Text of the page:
The so-called squeezed middle classes may feel they have been hit hardest by the succession of austerity budgets but statistics show the greatest pressure lies elsewhere.
Analysis of the six annual budgets since 2009 show the richest in Ireland have taken the biggest cuts in income overall, with the poorest next in line to lose out.
The Economic and Social Research Institute (ESRI) which carried out the study said: “Policy impacts were greatest at the top, and then at the bottom of the income distribution — contrary to some perceptions of a particularly sharp squeeze on middle incomes.”
Budget 2014 is the exception, with the ESRI saying it will have a disproportionate effect on the poorest, with the richest hit next and the middle classes to the least extent.
The analysis is significant in the context of measuring the impact of budget measures on disposable income and spending power.
A wide range of direct and indirect tax changes and welfare measures introduced over the 2009-2014 period were included in the research, along with the cuts to public service pay and changes in pension arrangements contained in the Haddington Road Agreement.
Taking all six budgets together, the greatest impact was on those with the highest 10% of household income, as they lost about 15.5% of total income, mainly through pay cuts, increases in taxes such as capital gains tax and DIRT (deposit interest retention tax), the introduction of new charges such as the property tax and the cutting of tax relief on pensions and private medical insurance.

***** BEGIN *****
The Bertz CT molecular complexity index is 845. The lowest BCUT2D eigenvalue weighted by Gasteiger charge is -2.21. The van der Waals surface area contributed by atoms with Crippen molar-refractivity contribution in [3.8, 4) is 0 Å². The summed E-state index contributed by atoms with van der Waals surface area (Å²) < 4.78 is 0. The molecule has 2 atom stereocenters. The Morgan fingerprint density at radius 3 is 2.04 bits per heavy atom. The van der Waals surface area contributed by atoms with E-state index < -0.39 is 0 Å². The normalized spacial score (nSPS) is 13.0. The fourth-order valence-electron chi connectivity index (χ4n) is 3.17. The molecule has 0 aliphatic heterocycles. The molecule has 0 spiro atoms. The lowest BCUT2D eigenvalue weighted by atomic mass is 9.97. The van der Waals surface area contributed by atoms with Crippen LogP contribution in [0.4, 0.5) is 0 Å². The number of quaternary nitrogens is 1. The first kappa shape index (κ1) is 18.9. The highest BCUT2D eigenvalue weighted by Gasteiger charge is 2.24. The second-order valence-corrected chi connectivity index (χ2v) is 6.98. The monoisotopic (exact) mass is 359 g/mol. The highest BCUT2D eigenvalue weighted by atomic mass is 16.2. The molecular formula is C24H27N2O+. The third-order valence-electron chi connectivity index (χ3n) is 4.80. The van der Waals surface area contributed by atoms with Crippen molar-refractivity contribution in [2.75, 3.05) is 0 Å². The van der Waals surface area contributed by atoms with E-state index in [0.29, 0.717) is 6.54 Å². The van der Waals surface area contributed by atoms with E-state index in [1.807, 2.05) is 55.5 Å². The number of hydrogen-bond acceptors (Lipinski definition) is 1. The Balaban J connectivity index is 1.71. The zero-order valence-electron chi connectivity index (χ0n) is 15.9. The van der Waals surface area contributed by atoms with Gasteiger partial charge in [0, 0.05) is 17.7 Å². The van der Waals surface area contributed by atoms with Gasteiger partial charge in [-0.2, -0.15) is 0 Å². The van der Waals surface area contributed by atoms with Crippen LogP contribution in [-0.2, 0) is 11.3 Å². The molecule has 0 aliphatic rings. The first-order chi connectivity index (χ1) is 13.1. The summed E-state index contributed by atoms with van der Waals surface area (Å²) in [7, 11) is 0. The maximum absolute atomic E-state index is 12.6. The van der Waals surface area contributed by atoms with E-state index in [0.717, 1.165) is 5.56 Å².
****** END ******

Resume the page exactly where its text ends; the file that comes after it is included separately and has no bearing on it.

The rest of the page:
Those with the lowest household income lost on average 12.5%, mainly through cuts in child benefit, one-parent family earning thresholds, back-to-school allowances and the loss of the bonus Christmas welfare payment.
Vat increases and the introduction of the carbon tax which increased solid fuel costs was also assessed to have had a greater impact on lowest income households who are often in poorer quality housing with greater reliance on inefficient heating systems. Middle income groups were hit by losses of between 11% and 12%.
Additional measures hitting the poorest harder than others include the reduction in jobseeker’s allowance, further cuts in child benefit for large families, abolition of the telephone allowance for older people and the increase in the minimum contribution couples must make towards their rent under the Rent Supplement Scheme.
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